To make a long and complicated story short, Olivia and crew realize that the other Walter (aka Walternate) is just using Peter to help him destroy our universe. They cross over with the help of some of the other children experimented on (like Olivia) with the intent of rescuing Peter and saving the universe from destruction.
While over there, they rescue Peter, and encounter their alternate universe doppelgangers (and we learn that Ana Torv is much more attractive as a blond than a redhead). Anticipating something like this, Walternate formulates a plan to switch the Olivias and have alt-Olivia travel back to our universe while keeping regular Olivia in the alternate universe. At the end of last season, we saw the crew escape with the alt-Olivia in tow.
Season Three's opener takes place almost entirely in the alternate universe. In it, we see Olivia locked away in what looks like a mental hospital. She is poked and prodded and riddled with questions by the doctors. She is also injected with an experimental drug that is designed to implant alt-Olivia's memories into her, making her a combination of the two. The idea is to have Olivia reveal what she knows about crossing between worlds, and use it to aid in the eventual attack on our universe.
For much of the episode, the treatments do not seem to work. Olivia tells her doctors that she is not who they think she is. At one point, she takes advantage of an opportunity to escape from the hospital and flee. She kidnaps a cab driver (played by Andre Royo aka "Bubbles" from The Wire) at gunpoint and forces him to take her to Massive Dynamic (the company formed by William Bell). However, in this universe, there is no such place. Over the course of the cab trip, Olivia begins becoming confused about her identity, and even notices a tattoo on her neck (which alt-Olivia has, but not her). As the fringe division begins closing in on her, she is becoming increasingly confused. She then has the cabbie take her to a "safe house" she knows of.
Turns out, however, that the safe house is actually her Mother's house (yet our Olivia's mother died when Olivia was only 14). After seeing her Mother and having no idea how she knew the address of a person she thought died decades earlier, the merging of the two Olivia's becomes complete. When alternate universe Charlie appears at the safe house, Olivia willingly leaves with him to rejoin her fringe team. Her partner has no idea that she is really from the other side, and increasingly, neither does she.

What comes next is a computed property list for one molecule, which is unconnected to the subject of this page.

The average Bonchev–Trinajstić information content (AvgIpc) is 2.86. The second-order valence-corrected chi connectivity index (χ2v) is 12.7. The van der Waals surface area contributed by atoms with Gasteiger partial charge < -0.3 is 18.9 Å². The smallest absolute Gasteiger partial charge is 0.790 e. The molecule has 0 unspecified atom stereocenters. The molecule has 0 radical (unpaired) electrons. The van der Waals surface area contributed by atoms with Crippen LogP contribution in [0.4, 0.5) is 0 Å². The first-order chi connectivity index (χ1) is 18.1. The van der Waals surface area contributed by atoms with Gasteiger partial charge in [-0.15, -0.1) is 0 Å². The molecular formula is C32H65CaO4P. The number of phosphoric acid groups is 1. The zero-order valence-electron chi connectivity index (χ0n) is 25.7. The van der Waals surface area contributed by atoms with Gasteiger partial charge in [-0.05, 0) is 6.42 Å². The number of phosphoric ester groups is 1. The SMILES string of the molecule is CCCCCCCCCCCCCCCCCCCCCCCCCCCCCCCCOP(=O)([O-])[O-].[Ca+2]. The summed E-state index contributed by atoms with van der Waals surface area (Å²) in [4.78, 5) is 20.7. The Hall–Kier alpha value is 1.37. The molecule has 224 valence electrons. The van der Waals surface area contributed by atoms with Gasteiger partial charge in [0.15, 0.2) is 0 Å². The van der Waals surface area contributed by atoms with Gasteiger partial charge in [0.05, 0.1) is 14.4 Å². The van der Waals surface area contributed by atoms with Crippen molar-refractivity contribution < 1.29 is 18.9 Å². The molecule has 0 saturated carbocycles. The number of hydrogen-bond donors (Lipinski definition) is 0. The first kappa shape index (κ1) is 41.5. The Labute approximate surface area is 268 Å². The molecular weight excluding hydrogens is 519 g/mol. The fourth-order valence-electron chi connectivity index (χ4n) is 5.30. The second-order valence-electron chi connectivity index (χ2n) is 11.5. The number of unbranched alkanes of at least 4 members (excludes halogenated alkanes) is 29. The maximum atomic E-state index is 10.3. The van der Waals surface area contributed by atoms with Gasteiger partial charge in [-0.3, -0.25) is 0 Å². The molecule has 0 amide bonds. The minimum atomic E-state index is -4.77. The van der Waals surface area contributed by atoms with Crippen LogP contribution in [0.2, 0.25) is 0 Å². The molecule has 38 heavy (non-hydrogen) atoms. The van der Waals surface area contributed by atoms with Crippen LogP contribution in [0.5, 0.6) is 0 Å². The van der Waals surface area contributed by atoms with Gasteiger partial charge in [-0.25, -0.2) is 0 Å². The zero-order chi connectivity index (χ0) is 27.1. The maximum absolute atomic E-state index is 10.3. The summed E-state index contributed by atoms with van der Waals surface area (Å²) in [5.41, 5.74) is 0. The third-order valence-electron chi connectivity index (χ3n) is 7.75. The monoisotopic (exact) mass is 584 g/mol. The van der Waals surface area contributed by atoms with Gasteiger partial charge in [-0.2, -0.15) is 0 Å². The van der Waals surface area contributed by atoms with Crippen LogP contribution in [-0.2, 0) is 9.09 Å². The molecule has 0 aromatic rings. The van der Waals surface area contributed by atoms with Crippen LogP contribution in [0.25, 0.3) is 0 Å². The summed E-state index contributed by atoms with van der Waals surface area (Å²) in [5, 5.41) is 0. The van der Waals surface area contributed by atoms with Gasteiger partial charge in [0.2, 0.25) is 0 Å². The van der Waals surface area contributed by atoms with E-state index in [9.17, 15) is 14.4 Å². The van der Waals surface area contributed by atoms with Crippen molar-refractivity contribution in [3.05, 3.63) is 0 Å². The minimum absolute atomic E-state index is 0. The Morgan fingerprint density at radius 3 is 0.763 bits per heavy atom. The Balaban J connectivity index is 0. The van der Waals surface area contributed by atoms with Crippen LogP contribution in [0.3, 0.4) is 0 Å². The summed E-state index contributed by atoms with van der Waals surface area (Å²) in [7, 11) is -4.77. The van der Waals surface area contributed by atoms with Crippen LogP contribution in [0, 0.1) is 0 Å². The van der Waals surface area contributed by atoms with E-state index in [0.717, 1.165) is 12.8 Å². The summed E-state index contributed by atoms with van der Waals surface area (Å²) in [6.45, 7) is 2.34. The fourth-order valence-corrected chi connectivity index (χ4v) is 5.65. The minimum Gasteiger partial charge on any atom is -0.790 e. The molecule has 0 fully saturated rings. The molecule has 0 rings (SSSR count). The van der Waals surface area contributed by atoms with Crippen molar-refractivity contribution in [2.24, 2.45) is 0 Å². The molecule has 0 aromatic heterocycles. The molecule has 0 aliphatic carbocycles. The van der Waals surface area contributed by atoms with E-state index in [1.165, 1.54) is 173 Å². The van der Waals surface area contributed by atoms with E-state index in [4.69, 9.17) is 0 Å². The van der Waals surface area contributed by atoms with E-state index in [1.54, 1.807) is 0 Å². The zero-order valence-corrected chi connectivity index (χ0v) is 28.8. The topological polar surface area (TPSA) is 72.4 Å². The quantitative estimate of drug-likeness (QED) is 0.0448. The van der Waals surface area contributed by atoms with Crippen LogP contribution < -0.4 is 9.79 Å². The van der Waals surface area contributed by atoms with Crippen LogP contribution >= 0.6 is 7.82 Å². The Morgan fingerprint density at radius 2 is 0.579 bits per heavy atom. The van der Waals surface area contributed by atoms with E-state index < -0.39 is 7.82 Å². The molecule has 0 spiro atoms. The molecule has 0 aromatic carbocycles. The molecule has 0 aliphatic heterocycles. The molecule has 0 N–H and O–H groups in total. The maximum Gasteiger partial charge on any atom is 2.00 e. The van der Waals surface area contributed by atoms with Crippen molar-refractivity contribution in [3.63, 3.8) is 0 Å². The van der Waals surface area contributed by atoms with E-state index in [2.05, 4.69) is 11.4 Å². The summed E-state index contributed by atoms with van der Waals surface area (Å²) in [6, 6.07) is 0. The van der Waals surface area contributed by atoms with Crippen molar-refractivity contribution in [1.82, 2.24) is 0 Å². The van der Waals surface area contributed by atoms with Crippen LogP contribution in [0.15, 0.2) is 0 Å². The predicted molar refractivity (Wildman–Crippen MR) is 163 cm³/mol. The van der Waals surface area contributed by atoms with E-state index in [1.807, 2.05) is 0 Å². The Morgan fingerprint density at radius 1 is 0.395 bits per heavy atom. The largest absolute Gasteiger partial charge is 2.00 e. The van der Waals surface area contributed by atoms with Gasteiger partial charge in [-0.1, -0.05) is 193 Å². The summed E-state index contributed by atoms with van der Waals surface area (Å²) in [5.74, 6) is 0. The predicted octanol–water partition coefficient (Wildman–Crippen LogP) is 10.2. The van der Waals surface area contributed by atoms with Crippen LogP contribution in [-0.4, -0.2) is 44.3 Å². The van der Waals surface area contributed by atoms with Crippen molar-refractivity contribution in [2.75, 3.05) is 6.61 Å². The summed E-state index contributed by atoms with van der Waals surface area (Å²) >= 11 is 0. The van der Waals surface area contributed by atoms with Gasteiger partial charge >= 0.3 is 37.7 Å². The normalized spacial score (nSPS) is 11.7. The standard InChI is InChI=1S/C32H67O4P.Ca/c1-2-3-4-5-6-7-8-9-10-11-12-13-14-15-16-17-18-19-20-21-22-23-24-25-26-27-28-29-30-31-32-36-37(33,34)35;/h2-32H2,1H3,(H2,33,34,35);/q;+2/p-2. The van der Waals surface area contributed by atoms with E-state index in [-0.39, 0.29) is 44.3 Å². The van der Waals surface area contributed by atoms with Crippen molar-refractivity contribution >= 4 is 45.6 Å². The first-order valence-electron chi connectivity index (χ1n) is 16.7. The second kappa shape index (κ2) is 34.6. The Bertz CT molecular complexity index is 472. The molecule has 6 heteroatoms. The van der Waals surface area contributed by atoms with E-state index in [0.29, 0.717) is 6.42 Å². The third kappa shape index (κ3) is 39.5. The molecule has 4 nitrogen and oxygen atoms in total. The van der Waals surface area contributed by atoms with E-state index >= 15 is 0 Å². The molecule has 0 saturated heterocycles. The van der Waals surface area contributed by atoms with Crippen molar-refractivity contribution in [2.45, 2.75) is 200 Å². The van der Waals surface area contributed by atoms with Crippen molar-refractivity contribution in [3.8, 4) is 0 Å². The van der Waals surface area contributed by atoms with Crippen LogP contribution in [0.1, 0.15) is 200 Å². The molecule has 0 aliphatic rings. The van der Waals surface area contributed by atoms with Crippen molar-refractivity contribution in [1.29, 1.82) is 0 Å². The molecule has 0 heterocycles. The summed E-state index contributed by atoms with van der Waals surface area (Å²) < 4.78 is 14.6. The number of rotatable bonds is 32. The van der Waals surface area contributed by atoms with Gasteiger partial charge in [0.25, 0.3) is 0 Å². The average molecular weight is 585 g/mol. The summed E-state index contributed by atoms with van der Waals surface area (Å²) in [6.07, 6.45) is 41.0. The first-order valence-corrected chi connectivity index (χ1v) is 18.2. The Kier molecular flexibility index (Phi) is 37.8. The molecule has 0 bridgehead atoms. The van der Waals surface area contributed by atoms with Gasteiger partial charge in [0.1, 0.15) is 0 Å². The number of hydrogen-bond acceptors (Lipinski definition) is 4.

The episode closes back on our world as Peter testifies to the FBI about what had occurred and then attempts to re-ignite the romance between him and Olivia. The alt-Olivia (now blond) plays along.
Fringe has masterfully crafted an amazing premise for the new season. I can only imagine that slowly Peter and Walter will realize Olivia is not who she claims to be, and seek to return to the other side to get the real Olivia. The twist, however, is whether or not Olivia will know who they are and even know who she is. And what about alt-Olivia? Will she want to go back after seeing what life is like on our side? What exactly is her plan?
Whether or not Fringe ever overtakes Dexter as my favorite one hour drama remains to be seen. Either way, though, it has become must-see TV for me, and is rapidly becoming one of the best science fiction shows of all time. They have really stepped up their game this year.